You may agree or disagree with her remarks, but a speech by SEC Commissioner Hester Peirce – aka “Crypto Mom” – is always news. Her recent speech at Rutgers-Camden Law School is no exception. In discussing the SEC’s enforcement program, she makes no bones about her opposition to the enforcement approach favored during the tenure of former Chair Mary Jo White:
“Most enforcement recommendations the Commission receives from the staff are legally straightforward and not controversial, but a small subset causes me to ask whether we are wearing our reasonableness pants.
In particular, I am not a fan of the so-called “broken windows” philosophy, a more-is-always-better, punish-the-small-violations approach to enforcement. Instead, I assess, when reviewing an enforcement recommendation from our staff, whether the recommendation is using our enforcement resources wisely. I ask, was there a meaningful violation? Is this a matter that could have been handled by our exam program? Are there other appropriate responses in lieu of an enforcement action, such as a rulemaking, interpretative guidance, or an educational bulletin for investors?”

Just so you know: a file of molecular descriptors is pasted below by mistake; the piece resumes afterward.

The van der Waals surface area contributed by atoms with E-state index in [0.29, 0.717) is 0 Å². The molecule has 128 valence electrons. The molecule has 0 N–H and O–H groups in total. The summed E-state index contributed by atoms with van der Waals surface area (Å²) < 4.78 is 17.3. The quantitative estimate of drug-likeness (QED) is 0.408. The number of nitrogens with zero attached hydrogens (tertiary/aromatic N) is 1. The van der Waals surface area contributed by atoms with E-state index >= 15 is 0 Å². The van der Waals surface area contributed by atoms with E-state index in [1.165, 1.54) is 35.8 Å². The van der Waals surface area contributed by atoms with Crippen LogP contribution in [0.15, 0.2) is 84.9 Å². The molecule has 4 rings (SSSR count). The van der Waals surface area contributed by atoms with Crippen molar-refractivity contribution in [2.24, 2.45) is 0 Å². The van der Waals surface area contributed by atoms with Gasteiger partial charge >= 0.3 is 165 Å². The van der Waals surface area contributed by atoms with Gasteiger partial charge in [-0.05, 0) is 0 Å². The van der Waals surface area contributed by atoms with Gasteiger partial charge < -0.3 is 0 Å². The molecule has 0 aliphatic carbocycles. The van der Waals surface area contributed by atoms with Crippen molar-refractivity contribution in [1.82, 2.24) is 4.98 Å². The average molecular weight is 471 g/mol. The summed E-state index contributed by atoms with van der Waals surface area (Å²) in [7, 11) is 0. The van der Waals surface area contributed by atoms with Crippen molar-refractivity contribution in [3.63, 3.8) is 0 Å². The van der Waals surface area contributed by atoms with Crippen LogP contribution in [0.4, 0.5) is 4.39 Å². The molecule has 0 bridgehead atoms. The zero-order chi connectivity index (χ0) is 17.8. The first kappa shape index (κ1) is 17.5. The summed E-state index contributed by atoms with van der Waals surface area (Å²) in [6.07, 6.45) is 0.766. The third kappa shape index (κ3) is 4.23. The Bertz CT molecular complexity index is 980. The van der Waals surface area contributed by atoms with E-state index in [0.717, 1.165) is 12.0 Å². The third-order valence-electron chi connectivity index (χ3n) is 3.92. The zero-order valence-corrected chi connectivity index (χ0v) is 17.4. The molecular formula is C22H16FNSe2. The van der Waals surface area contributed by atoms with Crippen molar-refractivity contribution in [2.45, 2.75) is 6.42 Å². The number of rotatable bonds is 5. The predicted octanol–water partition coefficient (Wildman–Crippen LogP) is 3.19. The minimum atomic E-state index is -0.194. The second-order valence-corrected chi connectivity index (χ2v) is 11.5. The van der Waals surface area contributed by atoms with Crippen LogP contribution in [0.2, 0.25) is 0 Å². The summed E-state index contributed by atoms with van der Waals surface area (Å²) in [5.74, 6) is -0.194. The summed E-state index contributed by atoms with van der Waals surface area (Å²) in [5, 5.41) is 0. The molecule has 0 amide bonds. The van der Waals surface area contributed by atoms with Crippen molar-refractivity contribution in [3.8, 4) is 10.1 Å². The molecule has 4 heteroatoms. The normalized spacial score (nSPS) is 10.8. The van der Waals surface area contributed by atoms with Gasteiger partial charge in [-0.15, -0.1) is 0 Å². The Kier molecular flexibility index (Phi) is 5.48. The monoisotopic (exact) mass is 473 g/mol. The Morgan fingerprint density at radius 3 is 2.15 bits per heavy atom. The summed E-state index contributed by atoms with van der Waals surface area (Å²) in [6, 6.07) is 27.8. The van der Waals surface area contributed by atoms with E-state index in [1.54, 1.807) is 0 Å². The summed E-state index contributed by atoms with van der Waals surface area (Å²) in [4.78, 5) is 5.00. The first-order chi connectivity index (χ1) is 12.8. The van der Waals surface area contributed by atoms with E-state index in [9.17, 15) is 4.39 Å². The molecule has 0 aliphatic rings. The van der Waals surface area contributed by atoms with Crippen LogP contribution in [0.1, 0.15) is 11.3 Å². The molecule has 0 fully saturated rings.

While she devotes much of her discussion to the SEC’s enforcement program, her “reasonableness pants” comments extend to the agency’s approach to rulemaking & interpretive guidance as well:
“Lots of people want the SEC to wade into a whole range of issues that are not properly within our purview. Increasingly, we are urged to tell companies how many women to have on their boards, to limit the ways companies and their shareholders may resolve disputes, to direct financial firms to avoid providing capital for certain industries, or to prohibit investors from getting access to certain products we think investors should not have in their portfolios.
We do not have the time, resources, or authority to do these things. We have other things to do that are not headline-grabbers, but are neatly within our core mission.”
Issues that should take priority in her view include things like updating transfer agent rules, disclosure modernization, fixed income & equity market structure, and ensuring that companies and investors across the country can participate in the capital markets. Peirce said these issues may not be as “trendy” as those that the SEC is being urged to undertake , but “subsequent generations will look back at us in disgust and wonder why we sacrificed the health of our capital markets for the chance to look cool for a moment.”
-John Jenkins, TheCorporateCounsel.net May 16, 2019